So what is that tax relief? The affected San Diego taxpayers now have until June 17, 2024, to file various federal individual and business tax returns and make tax payments for filings that were due between Jan. 21 and the new June deadline.

This means, for example, that the June 17, 2024, deadline will now apply to:

  • Individual income tax returns and payments normally due on April 15, 2024.
  • 2023 contributions to IRAs and health savings accounts for eligible taxpayers.
  • 2024 estimated tax payments normally due on April 15, 2024.
  • Quarterly payroll and excise tax returns normally due on Jan. 31 and April 30, 2024.
  • Calendar-year partnership and S corporation returns normally due on March 15, 2024.
  • Calendar-year corporation and fiduciary returns and payments normally due on April 15, 2024.
  • Calendar-year tax-exempt organization returns normally due on May 15, 2024.

Also, penalties for failing to make payroll and excise tax deposits due on or after Jan. 21, 2024, and before Feb. 5, 2024, will be abated as long as the deposits were made by Feb. 5, 2024.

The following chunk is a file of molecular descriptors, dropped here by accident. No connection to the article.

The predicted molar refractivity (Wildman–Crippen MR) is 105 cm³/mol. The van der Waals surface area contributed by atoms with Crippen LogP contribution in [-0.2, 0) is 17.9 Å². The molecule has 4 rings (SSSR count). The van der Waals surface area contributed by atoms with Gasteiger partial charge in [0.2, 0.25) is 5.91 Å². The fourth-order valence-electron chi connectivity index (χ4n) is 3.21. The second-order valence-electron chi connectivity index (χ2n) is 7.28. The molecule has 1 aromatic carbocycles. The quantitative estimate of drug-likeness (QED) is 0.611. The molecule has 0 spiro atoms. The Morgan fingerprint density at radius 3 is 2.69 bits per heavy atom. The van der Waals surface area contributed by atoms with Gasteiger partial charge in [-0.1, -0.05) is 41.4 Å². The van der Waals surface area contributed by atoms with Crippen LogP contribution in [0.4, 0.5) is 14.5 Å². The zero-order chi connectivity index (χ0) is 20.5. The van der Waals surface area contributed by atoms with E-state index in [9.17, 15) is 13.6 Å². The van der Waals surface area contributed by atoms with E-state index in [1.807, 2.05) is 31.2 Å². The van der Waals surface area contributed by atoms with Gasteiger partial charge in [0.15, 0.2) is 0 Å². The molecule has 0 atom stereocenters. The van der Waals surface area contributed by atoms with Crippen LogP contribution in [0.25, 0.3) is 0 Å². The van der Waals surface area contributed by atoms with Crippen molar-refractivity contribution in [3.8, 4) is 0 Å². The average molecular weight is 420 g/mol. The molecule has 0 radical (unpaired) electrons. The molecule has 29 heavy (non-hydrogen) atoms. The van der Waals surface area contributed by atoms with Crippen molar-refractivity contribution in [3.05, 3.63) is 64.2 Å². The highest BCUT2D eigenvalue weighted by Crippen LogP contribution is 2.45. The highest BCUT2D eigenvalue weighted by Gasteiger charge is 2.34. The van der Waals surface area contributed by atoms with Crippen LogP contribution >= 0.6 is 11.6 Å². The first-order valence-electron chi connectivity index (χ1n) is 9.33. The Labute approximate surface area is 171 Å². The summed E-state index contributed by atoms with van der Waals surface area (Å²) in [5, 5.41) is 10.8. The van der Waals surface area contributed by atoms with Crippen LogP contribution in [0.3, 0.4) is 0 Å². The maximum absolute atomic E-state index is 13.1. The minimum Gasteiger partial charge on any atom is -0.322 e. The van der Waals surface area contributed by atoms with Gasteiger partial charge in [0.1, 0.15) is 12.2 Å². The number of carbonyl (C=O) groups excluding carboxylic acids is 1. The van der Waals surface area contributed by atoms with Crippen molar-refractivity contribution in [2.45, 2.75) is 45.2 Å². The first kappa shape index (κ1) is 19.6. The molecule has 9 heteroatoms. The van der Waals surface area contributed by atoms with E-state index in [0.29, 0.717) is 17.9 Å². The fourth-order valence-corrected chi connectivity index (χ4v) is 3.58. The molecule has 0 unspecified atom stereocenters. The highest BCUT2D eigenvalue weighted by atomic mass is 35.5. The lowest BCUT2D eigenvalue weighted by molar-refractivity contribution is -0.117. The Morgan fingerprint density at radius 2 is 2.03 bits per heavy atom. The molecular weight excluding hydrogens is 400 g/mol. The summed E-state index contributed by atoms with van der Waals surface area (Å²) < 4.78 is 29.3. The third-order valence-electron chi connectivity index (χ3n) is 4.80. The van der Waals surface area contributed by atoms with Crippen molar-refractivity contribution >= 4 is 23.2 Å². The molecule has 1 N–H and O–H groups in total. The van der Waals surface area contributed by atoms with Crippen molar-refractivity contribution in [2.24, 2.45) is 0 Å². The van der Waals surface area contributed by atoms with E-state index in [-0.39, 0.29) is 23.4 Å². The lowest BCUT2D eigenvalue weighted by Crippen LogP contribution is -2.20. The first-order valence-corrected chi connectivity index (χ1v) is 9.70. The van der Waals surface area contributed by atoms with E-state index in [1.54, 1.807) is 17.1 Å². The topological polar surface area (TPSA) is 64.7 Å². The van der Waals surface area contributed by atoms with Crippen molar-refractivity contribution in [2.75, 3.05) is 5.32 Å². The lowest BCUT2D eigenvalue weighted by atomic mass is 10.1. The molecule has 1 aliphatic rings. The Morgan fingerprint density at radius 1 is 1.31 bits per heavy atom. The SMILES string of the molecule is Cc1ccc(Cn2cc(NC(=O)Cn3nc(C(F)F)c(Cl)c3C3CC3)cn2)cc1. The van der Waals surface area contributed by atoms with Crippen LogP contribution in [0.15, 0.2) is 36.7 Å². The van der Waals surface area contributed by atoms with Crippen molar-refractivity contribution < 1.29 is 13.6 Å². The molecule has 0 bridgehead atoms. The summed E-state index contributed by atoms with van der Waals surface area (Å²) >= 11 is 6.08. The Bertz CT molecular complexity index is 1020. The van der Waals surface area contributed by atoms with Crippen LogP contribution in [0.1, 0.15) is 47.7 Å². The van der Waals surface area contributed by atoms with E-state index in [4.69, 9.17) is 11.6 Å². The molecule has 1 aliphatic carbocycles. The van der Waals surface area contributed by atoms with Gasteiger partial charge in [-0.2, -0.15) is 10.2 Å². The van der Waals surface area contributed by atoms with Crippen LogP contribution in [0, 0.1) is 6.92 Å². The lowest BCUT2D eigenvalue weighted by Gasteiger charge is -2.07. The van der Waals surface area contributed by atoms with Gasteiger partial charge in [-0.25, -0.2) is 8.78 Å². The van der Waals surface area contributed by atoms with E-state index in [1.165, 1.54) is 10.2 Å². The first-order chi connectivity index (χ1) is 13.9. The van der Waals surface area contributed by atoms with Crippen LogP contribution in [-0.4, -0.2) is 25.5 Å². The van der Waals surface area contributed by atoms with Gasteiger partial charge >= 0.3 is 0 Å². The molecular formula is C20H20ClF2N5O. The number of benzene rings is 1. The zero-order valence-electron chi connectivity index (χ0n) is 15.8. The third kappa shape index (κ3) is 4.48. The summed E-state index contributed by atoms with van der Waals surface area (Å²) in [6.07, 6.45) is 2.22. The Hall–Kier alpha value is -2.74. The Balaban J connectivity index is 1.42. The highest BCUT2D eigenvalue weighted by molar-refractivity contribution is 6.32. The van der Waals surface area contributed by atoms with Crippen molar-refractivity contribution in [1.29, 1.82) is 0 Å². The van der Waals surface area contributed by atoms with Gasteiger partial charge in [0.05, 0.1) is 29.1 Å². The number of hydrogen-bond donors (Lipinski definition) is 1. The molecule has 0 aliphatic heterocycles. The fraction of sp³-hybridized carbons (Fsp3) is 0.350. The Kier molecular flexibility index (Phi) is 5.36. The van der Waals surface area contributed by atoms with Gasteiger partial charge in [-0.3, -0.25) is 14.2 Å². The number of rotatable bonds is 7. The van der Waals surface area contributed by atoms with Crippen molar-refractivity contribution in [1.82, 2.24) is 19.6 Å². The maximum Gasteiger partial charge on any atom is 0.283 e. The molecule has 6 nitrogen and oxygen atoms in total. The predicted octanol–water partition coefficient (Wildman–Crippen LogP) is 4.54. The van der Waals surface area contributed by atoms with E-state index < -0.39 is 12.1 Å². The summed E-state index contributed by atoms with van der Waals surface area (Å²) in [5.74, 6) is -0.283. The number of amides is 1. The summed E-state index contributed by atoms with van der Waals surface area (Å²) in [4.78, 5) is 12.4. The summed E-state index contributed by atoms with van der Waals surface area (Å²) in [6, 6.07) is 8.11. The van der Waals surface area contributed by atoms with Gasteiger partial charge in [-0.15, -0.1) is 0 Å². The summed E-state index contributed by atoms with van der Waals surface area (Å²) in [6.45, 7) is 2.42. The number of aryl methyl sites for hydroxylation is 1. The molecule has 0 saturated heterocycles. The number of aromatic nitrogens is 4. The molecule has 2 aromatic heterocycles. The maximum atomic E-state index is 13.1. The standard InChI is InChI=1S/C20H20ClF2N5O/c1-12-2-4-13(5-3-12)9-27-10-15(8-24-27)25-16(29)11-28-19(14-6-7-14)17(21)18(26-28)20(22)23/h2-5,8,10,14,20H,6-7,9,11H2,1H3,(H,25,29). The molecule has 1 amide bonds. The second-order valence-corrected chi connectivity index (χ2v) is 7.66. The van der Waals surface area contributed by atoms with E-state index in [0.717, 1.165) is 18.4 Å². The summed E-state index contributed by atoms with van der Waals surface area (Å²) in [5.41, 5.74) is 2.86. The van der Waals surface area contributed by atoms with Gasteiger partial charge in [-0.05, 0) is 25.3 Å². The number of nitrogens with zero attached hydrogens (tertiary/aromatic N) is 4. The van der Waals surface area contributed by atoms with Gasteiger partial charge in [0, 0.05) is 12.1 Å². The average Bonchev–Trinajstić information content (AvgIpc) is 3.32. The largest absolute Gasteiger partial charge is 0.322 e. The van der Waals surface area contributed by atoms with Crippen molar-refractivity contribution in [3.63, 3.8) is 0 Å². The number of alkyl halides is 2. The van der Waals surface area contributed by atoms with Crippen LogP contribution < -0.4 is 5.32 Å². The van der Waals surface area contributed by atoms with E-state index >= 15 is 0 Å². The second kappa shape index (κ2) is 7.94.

Spokane disaster tax relief: Wildfires erupted in western Washington State on Aug. 18, 2023. FEMA declared on Feb. 15 that the flames had produced a major disaster area in Spokane County.

Spokane Washington FEMA disaster declaration 4759 on 021524

The usual IRS tax relief followed, and will be extended to any other Washington State localities that FEMA might add later to this disaster area.

Specifically, Spokane County individual and business taxpayers now have until June 17, 2024, to file various tax returns and make tax payments that were due from Aug. 18, 2023, through the new June deadline.

This means, for example, that the June 17, 2024, deadline will now apply to:

  • Individual income tax returns and payments normally due on April 15, 2024.
  • 2023 contributions to IRAs and health savings accounts for eligible taxpayers.
  • 2023 quarterly estimated income tax payments normally due on Sept. 15, 2023, and Jan. 16, 2024, and 2024 estimated tax payments normally due on April 15, 2024.